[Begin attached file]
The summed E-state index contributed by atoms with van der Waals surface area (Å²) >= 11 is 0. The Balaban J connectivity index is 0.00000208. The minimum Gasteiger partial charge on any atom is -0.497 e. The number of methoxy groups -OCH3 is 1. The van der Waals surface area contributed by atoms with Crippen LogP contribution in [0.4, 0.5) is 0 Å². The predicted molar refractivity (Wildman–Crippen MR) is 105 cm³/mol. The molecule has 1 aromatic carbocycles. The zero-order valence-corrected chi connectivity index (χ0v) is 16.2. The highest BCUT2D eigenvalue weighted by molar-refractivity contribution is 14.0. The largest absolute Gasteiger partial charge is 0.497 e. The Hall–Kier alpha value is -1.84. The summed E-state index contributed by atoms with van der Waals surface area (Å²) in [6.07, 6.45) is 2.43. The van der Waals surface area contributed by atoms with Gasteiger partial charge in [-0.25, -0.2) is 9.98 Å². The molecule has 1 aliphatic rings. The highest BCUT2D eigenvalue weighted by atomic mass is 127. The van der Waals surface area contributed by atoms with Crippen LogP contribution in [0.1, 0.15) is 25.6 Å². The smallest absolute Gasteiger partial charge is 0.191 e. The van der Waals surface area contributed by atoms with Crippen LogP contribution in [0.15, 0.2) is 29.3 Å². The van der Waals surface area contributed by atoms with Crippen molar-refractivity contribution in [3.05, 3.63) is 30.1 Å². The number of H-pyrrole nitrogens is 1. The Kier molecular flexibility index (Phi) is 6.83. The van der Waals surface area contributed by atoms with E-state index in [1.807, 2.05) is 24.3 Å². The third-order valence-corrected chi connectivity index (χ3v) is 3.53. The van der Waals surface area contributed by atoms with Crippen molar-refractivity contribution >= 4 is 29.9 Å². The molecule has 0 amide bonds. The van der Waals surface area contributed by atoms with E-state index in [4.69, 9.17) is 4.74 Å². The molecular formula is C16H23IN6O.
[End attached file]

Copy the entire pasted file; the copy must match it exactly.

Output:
The summed E-state index contributed by atoms with van der Waals surface area (Å²) >= 11 is 0. The Balaban J connectivity index is 0.00000208. The minimum Gasteiger partial charge on any atom is -0.497 e. The number of methoxy groups -OCH3 is 1. The van der Waals surface area contributed by atoms with Crippen LogP contribution in [0.4, 0.5) is 0 Å². The predicted molar refractivity (Wildman–Crippen MR) is 105 cm³/mol. The molecule has 1 aromatic carbocycles. The zero-order valence-corrected chi connectivity index (χ0v) is 16.2. The highest BCUT2D eigenvalue weighted by molar-refractivity contribution is 14.0. The largest absolute Gasteiger partial charge is 0.497 e. The Hall–Kier alpha value is -1.84. The summed E-state index contributed by atoms with van der Waals surface area (Å²) in [6.07, 6.45) is 2.43. The van der Waals surface area contributed by atoms with Gasteiger partial charge in [-0.25, -0.2) is 9.98 Å². The molecule has 1 aliphatic rings. The highest BCUT2D eigenvalue weighted by atomic mass is 127. The van der Waals surface area contributed by atoms with Crippen LogP contribution in [0.1, 0.15) is 25.6 Å². The smallest absolute Gasteiger partial charge is 0.191 e. The van der Waals surface area contributed by atoms with Crippen LogP contribution in [0.15, 0.2) is 29.3 Å². The van der Waals surface area contributed by atoms with Crippen molar-refractivity contribution in [3.05, 3.63) is 30.1 Å². The number of H-pyrrole nitrogens is 1. The Kier molecular flexibility index (Phi) is 6.83. The van der Waals surface area contributed by atoms with E-state index in [1.807, 2.05) is 24.3 Å². The third-order valence-corrected chi connectivity index (χ3v) is 3.53. The van der Waals surface area contributed by atoms with Crippen molar-refractivity contribution >= 4 is 29.9 Å². The molecule has 0 amide bonds. The van der Waals surface area contributed by atoms with E-state index in [4.69, 9.17) is 4.74 Å². The molecular formula is C16H23IN6O.